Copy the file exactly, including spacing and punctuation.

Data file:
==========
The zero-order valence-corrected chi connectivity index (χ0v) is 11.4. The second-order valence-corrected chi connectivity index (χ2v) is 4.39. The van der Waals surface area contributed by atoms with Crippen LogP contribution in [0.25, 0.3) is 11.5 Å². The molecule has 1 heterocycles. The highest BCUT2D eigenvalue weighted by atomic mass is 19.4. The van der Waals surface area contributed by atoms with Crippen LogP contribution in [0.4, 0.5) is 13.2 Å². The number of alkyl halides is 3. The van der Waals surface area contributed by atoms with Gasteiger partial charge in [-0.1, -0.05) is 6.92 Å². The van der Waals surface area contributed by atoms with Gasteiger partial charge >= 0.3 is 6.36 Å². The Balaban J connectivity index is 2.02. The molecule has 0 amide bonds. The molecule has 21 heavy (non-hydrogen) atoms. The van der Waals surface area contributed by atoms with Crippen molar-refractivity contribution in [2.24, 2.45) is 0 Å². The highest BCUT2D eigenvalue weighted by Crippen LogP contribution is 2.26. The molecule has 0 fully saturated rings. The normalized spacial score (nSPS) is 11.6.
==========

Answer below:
The zero-order valence-corrected chi connectivity index (χ0v) is 11.4. The second-order valence-corrected chi connectivity index (χ2v) is 4.39. The van der Waals surface area contributed by atoms with Crippen LogP contribution in [0.25, 0.3) is 11.5 Å². The molecule has 1 heterocycles. The highest BCUT2D eigenvalue weighted by atomic mass is 19.4. The van der Waals surface area contributed by atoms with Crippen LogP contribution in [0.4, 0.5) is 13.2 Å². The number of alkyl halides is 3. The van der Waals surface area contributed by atoms with Gasteiger partial charge in [-0.1, -0.05) is 6.92 Å². The van der Waals surface area contributed by atoms with Gasteiger partial charge >= 0.3 is 6.36 Å². The Balaban J connectivity index is 2.02. The molecule has 0 amide bonds. The molecule has 21 heavy (non-hydrogen) atoms. The van der Waals surface area contributed by atoms with Crippen molar-refractivity contribution in [2.24, 2.45) is 0 Å². The highest BCUT2D eigenvalue weighted by Crippen LogP contribution is 2.26. The molecule has 0 fully saturated rings. The normalized spacial score (nSPS) is 11.6.